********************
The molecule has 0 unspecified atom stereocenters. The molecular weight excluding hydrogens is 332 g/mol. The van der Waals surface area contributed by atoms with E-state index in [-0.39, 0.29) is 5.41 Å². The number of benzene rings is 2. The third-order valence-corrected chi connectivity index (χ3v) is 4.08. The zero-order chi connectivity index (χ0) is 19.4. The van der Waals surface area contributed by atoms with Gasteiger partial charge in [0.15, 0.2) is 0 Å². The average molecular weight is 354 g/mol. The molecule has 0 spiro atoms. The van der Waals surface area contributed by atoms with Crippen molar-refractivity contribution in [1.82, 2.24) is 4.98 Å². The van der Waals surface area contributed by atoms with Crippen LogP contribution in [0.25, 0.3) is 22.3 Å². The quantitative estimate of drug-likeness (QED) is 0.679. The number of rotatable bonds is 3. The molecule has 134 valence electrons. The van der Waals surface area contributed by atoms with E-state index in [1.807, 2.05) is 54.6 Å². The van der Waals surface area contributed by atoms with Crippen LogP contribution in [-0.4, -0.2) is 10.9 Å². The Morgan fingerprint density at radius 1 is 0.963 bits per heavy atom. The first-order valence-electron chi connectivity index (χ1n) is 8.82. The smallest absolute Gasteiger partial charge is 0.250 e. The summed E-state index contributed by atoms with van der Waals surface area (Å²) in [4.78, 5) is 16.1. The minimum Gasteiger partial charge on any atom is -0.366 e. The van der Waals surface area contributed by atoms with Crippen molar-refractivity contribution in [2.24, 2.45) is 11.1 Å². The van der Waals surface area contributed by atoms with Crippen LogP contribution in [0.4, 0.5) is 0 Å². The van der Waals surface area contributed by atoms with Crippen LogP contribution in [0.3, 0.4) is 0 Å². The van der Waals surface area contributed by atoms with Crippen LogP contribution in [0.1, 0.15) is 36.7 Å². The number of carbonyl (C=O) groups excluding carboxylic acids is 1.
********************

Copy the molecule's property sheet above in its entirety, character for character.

The molecule has 0 unspecified atom stereocenters. The molecular weight excluding hydrogens is 332 g/mol. The van der Waals surface area contributed by atoms with E-state index in [-0.39, 0.29) is 5.41 Å². The number of benzene rings is 2. The third-order valence-corrected chi connectivity index (χ3v) is 4.08. The zero-order chi connectivity index (χ0) is 19.4. The van der Waals surface area contributed by atoms with Gasteiger partial charge in [0.15, 0.2) is 0 Å². The average molecular weight is 354 g/mol. The molecule has 0 spiro atoms. The van der Waals surface area contributed by atoms with Crippen molar-refractivity contribution in [1.82, 2.24) is 4.98 Å². The van der Waals surface area contributed by atoms with Crippen LogP contribution in [0.25, 0.3) is 22.3 Å². The quantitative estimate of drug-likeness (QED) is 0.679. The number of rotatable bonds is 3. The molecule has 134 valence electrons. The van der Waals surface area contributed by atoms with E-state index in [1.807, 2.05) is 54.6 Å². The van der Waals surface area contributed by atoms with Crippen LogP contribution in [-0.4, -0.2) is 10.9 Å². The Morgan fingerprint density at radius 1 is 0.963 bits per heavy atom. The first-order valence-electron chi connectivity index (χ1n) is 8.82. The smallest absolute Gasteiger partial charge is 0.250 e. The summed E-state index contributed by atoms with van der Waals surface area (Å²) in [4.78, 5) is 16.1. The minimum Gasteiger partial charge on any atom is -0.366 e. The van der Waals surface area contributed by atoms with Crippen molar-refractivity contribution in [2.24, 2.45) is 11.1 Å². The van der Waals surface area contributed by atoms with Crippen LogP contribution in [0.4, 0.5) is 0 Å². The van der Waals surface area contributed by atoms with Crippen LogP contribution in [0.3, 0.4) is 0 Å². The van der Waals surface area contributed by atoms with Crippen LogP contribution in [0.1, 0.15) is 36.7 Å². The number of carbonyl (C=O) groups excluding carboxylic acids is 1.